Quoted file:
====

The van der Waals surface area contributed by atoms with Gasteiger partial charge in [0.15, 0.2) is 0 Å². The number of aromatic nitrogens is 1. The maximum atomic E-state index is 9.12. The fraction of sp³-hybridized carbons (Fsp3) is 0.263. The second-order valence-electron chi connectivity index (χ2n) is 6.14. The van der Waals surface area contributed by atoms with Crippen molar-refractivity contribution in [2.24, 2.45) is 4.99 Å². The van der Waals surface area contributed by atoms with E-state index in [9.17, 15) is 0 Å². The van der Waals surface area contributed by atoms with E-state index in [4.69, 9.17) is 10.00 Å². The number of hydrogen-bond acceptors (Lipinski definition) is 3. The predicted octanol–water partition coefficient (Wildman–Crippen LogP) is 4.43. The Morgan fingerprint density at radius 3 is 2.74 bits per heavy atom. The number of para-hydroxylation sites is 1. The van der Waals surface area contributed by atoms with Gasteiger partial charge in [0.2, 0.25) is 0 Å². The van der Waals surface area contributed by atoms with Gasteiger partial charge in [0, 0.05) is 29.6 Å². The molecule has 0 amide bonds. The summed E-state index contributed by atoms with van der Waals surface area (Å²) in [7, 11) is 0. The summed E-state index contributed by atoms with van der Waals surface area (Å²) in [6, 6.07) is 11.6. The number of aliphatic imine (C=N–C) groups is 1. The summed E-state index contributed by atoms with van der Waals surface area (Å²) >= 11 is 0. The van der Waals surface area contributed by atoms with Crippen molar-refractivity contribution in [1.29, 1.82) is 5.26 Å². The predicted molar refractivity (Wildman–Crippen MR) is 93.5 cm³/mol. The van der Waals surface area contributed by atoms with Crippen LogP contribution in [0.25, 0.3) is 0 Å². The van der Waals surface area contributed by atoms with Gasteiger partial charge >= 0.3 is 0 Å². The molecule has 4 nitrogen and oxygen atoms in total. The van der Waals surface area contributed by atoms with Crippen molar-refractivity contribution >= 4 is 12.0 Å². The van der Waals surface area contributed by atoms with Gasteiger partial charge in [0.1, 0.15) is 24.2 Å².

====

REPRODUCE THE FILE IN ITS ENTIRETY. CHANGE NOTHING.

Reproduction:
The van der Waals surface area contributed by atoms with Gasteiger partial charge in [0.15, 0.2) is 0 Å². The number of aromatic nitrogens is 1. The maximum atomic E-state index is 9.12. The fraction of sp³-hybridized carbons (Fsp3) is 0.263. The second-order valence-electron chi connectivity index (χ2n) is 6.14. The van der Waals surface area contributed by atoms with Crippen molar-refractivity contribution in [2.24, 2.45) is 4.99 Å². The van der Waals surface area contributed by atoms with E-state index in [9.17, 15) is 0 Å². The van der Waals surface area contributed by atoms with E-state index in [4.69, 9.17) is 10.00 Å². The number of hydrogen-bond acceptors (Lipinski definition) is 3. The predicted octanol–water partition coefficient (Wildman–Crippen LogP) is 4.43. The Morgan fingerprint density at radius 3 is 2.74 bits per heavy atom. The number of para-hydroxylation sites is 1. The van der Waals surface area contributed by atoms with Gasteiger partial charge in [0.2, 0.25) is 0 Å². The van der Waals surface area contributed by atoms with Gasteiger partial charge in [0, 0.05) is 29.6 Å². The molecule has 0 amide bonds. The summed E-state index contributed by atoms with van der Waals surface area (Å²) in [7, 11) is 0. The summed E-state index contributed by atoms with van der Waals surface area (Å²) in [6, 6.07) is 11.6. The number of aliphatic imine (C=N–C) groups is 1. The summed E-state index contributed by atoms with van der Waals surface area (Å²) >= 11 is 0. The van der Waals surface area contributed by atoms with Crippen molar-refractivity contribution in [1.29, 1.82) is 5.26 Å². The predicted molar refractivity (Wildman–Crippen MR) is 93.5 cm³/mol. The van der Waals surface area contributed by atoms with Crippen LogP contribution in [0.25, 0.3) is 0 Å². The van der Waals surface area contributed by atoms with Gasteiger partial charge >= 0.3 is 0 Å². The molecule has 4 nitrogen and oxygen atoms in total. The van der Waals surface area contributed by atoms with Crippen molar-refractivity contribution >= 4 is 12.0 Å². The van der Waals surface area contributed by atoms with Gasteiger partial charge in [0.1, 0.15) is 24.2 Å².